Many large-scale investors could not short cryptocurrencies as rapidly as they might short an equity position because the existing borrowing process for crypto is too complex, Johnson said: “It’s multiple steps, it’s a lot of work.”
Crypto brokerage Tagomi released its borrowing and lending platform to the wider public, enabling investors to short cryptocurrencies like bitcoin and ethereum.
Tagomi’s COO Kevin Johnson told CoinDesk that its new platform addresses issues that stymie institutional crypto shorts.
“First, you have to either find an exchange that’s able to lend, or talk to one of the centralized lending counterparties, negotiate rates, settle that, borrow, and then you could get to be in the process of actually selling the coin short.”
Johnson said this has been the biggest barrier for institutional investors.
Co-founder Marc Bharvaga said the service brings Tagomi closer to becoming a full-suite prime brokerage, which is how institutional investors prefer to manage their trading.
“Having a full prime brokerage functionality, which we now have through being able to do best execution, being able to custody, being able to lend, being able to short and there’s quite a few other things on the road map as we think about the crypto space”, Bharvaga said.
Tagomi completed a $12 million funding round in March, when co-founder Jennifer Campbell told CoinDesk then that it would expand its services to include lending and shorting.
Switzerland’s Famed “Crypto Valley” Seeks $103 Million Government Bailout
About 80% of 203 firms surveyed by the Swiss Blockchain Federation recently warned of imminent bankruptcy. Only half of the 50 biggest companies in crypto valley expect to last a year in business.
Switzerland’s “crypto valley” is asking the government for 100 million Swiss francs ($102.7 million) in funding, local media reported.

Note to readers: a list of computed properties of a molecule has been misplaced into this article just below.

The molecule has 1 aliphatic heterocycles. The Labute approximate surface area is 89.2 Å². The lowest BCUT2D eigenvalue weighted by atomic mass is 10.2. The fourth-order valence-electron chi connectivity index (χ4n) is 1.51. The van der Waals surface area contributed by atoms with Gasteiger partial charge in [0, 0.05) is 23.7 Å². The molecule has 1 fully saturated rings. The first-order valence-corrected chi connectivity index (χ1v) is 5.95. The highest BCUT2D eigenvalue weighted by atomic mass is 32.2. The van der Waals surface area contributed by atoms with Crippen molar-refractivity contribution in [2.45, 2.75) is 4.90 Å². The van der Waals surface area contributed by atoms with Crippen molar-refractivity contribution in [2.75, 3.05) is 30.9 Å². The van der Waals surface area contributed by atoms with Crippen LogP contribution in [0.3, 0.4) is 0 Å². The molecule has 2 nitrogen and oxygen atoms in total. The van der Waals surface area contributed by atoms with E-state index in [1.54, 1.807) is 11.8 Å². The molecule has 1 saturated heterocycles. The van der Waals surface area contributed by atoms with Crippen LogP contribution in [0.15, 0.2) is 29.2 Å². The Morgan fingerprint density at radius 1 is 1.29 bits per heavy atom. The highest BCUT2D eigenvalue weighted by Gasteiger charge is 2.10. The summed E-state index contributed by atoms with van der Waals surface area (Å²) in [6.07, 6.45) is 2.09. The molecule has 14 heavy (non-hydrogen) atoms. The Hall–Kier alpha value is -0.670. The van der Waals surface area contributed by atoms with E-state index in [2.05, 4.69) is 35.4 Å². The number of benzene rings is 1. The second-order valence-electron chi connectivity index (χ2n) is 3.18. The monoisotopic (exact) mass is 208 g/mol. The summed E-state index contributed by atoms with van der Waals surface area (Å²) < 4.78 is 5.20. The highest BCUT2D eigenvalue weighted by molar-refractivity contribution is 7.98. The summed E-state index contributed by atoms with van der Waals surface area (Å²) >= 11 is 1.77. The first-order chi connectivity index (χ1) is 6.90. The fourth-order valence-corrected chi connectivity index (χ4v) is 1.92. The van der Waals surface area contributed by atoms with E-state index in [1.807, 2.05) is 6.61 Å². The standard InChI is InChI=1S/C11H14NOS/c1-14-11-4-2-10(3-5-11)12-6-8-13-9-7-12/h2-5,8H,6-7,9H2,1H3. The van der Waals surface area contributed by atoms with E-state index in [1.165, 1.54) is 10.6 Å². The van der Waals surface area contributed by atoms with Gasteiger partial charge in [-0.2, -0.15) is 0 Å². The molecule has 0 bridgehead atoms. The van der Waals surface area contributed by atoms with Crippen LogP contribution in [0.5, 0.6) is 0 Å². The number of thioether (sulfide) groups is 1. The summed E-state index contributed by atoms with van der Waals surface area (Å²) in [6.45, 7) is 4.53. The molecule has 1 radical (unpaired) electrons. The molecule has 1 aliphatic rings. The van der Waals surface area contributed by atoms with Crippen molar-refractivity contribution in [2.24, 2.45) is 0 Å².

The once flourishing Swiss cryptocurrency industry is struggling to survive following the withdrawal of private equity investors.
Now, the industry is turning to government, requesting for a fund that is expected to draw on federal guarantees, local government and private investments, according to Zug finance director Heinz Taennler.
The celebrated blockchain hub is located in Zug and other towns of Switzerland and Liechtenstein.
Taennler noted that the 154 million francs credit facility for startups recently announced by the Swiss government will not be enough for the cryptocurrency sector’s ambitious financing needs. He wants a separate, dedicated fund for Zug companies.
While start-ups are generally threatened by the Covid-19 impact, “crypto valley”’s loss of venture capital constitutes an underlying condition.
A mid-2019 analysis of the 50 top companies valued them at $40 billion, which was two times their value at the beginning of the year. The report also listed six unicorns. As a whole, the “crypto valley” had more than 800 companies with over 4,000 employees.
However, even then, a number of companies like Tend had already started to close shop without revealing much about their disappearance. Crypto Valley Association (CVA) president Daniel Haudenschild indicates that the hub is a hardened community whose members simply take up a new venture after one fails.
According to marketing firm Relevance House co-founder German Ramirez, it is normal for 80% of startups to fail in any industry, outside the Covid-19 impact. The picture of contrasting fortunes in the 2019 survey may support his view and lend case against recent reports about the “drying up” of the Zug-centred crypto industry.
Historical funding challenges, as well as decreased risk appetite by investors have prompted the “crypto valley” to turn to government though Haudenschild maintains:
The modus operandi of the crypto scene does not include surviving on state handouts – we are not a state-sponsored industry.
Ramirez predicts long-term success for Swiss crypto startups as blockchain innovations are expected to disrupt traditional financial infrastructures after the pandemic. The CVA president says the sector is already hardened by adversity including being frozen out by banks, which then cannot be expected to issue the firms emergency loans.
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